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Am J Clin Nutr. 2003 May;77(5):1192-7.

Associations of hip and thigh circumferences independent of waist circumference with the incidence of type 2 diabetes: the Hoorn Study.

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Institute for Research in Extramural Medicine, VU University Medical Center, Amsterdam, Netherlands.



The higher risk of type 2 diabetes in persons with a high waist-to-hip ratio (WHR) or waist-to-thigh ratio (WTR) has mostly been attributed to increased visceral fat accumulation. However, smaller hip or thigh circumference may also explain the predictive value of the WHR or WTR for type 2 diabetes.


This study considered prospectively the association of hip and thigh circumferences, independent of waist circumference, with the incidence of type 2 diabetes.


The Hoorn Study is a population-based cohort study of diabetes. A total of 1357 men and women aged 50-75 y and nondiabetic at baseline participated in the 6-y follow-up examination. Glucose tolerance was assessed by use of a 75-g oral-glucose-tolerance test. Baseline anthropometric measurements included body mass index (BMI) and waist, hip, and thigh circumferences.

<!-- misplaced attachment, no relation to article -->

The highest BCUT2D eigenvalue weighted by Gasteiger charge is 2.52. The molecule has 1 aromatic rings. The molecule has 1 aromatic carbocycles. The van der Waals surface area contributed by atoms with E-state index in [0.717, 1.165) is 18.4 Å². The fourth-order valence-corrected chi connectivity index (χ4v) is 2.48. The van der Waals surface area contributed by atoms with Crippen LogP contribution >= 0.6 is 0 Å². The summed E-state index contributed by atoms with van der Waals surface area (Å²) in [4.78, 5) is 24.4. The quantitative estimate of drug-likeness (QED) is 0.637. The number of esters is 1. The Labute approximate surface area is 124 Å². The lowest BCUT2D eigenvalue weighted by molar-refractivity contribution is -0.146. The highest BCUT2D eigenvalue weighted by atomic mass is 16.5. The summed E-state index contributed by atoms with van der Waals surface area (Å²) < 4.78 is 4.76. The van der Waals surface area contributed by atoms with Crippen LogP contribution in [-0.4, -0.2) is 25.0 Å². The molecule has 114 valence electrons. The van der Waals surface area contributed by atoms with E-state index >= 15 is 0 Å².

Logistic regression analyses showed that a 1-SD larger hip circumference gave an odds ratio (OR) for developing diabetes of 0.55 (95% CI: 0.36, 0.85) in men and 0.63 (0.42, 0.94) in women, after adjustment for age, BMI, and waist circumference. The adjusted ORs for a 1-SD larger thigh circumference were 0.79 (0.53, 1.19) in men and 0.64 (0.46, 0.93) in women. In contrast with hip and thigh circumferences, waist circumference was positively associated with the incidence of type 2 diabetes in these models (ORs ranging from 1.60 to 2.66).


Large hip and thigh circumferences are associated with a lower risk of type 2 diabetes, independently of BMI, age, and waist circumference, whereas a larger waist circumference is associated with a higher risk.

[Indexed for MEDLINE]

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